Bone loss in the jaws and around the teeth may be the result of missing teeth, a congenital anomaly, periodontal disease, or trauma. More than just a detriment to oral health and function, bone loss can also affect one's appearance by nature of the defect, or diminished support for the natural contours of the face.
With our bone rebuilding procedures, the office of can help restore the bone to its original dimensions to improve facial esthetics, rebuild tissue support, and restore function. Bone grafting also facilitates the successful placement and longevity of dental implants.
A bone graft essentially provides the platform or "scaffolding" for new bone growth to occur. Today, bone graft materials come from a variety of sources. Bone for a graft might be collected from another area of the body, harvested from other natural sources, or made of synthetic materials. The choice depends upon the specific needs of the case.
How the graft is performed also varies. While socket preservation involves the placement of a bone graft directly into an extraction site, onlay grafts are laid directly over the area of bony defect. And, in cases where large bony defects are present, an autogenous graft using the patient's bone may be indicated. The exact size of the defect determines from what part of the body the autogenous bone will be obtained.
Several types of grafting procedures are performed depending upon the particular needs of the case.
When a tooth is extracted, the natural stimulation to the underlying bone generated by the forces of biting or chewing is lost. As a result, bone width in and around the extraction site can be reduced by as much as 25% in the first year following tooth loss.
Ridge preservation is a procedure designed to retain the soft tissue and bone structure at the site of an extracted tooth. After a tooth is removed, bone-grafting material is placed in the socket to promote healing and encourage new bone development. Maintaining adequate bone and supporting the soft tissues following tooth extraction with a ridge preservation procedure facilitates the successful placement of a dental implant.
The bone that surrounds the roots of the teeth is known as the alveolar ridge. A ridge augmentation is a surgical procedure performed to restore the normal height and width of the alveolar ridge after it has been diminished over time due to tooth loss, denture wear, or trauma. In the presence of a reduced and narrowed alveolar ridge, the primary consideration is how it potentially affects the placement of a dental implant or another dental prosthesis.
A ridge augmentation procedure may be performed by placing bone graft material into a tooth socket at the time of an extraction, or adding it later to an already existing and deficient area. While in certain situations, dental implants can be placed at the time of a ridge augmentation procedure; they are more often placed after sufficient healing has occurred. By this time, the bone graft has successfully fused with the existing bone, and new bone has formed.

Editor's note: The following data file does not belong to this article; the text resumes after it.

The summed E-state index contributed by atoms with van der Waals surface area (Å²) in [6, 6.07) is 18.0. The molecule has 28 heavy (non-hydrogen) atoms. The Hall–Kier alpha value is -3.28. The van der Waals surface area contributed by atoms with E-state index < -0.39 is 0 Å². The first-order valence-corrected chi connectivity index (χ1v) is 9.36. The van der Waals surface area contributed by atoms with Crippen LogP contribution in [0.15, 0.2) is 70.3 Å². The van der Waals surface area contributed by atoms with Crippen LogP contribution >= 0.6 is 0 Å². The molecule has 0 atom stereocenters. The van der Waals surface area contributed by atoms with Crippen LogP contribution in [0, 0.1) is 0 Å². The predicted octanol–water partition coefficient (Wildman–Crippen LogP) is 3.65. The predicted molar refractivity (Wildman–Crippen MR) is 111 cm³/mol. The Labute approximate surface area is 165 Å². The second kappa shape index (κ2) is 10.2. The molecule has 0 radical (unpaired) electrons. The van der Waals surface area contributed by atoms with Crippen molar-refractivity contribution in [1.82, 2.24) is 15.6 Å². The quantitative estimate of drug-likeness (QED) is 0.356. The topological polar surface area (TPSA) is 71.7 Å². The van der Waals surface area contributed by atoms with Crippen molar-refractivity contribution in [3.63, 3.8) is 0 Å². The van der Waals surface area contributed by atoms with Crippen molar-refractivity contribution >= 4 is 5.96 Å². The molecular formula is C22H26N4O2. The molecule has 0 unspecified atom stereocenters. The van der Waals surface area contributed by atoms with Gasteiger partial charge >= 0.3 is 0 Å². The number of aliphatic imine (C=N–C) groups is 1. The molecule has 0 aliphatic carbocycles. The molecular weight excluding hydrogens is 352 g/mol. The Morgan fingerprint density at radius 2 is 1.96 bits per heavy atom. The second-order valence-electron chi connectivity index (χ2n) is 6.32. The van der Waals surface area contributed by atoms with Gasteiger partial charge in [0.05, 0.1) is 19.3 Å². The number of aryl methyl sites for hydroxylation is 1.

In addition to bone grafting for purposes of ridge preservation or augmentation to allow for dental implants, aesthetic ridge augmentation procedures to restore the natural contours of the bone are sometimes performed in preparation for fixed bridgework to achieve a more cosmetically pleasing result.
To guide tissue regeneration as well as protect the graft and promote healing, we may place specialized membranes and biologically active materials over the grafting material.
For patients lacking a sufficient amount of bone for a dental implant to replace a maxillary back tooth (upper back tooth), a procedure, which is known as a "sinus lift" is performed. During this surgical procedure, the sinus membrane is lifted, and bone graft material is added between the jaw and the floor of the sinus to provide the needed bone height to support a dental implant successfully.
Depending upon the needs of the case, one of two types of sinus lifts may be performed:
Guided bone regeneration is a dental procedure that is used for increasing bone mass in cases where vertical and/or horizontal defects in the jawbone exist. It is a reliable method for re-establishing hard tissue volume in areas of bone loss, which has taken place in the upper or lower jaw as the result of periodontal disease, trauma, cyst or tumor surgery, as well as after a dental extraction.
During a guided bone regeneration procedure, a special membrane is positioned to cover a newly placed bone graft in the area of a bony defect. This membrane facilitates new growth of bone while preventing any growth of unwanted soft tissue into the area. Guided bone regeneration can help enable the placement of dental implants for cases in which implants would otherwise not be possible.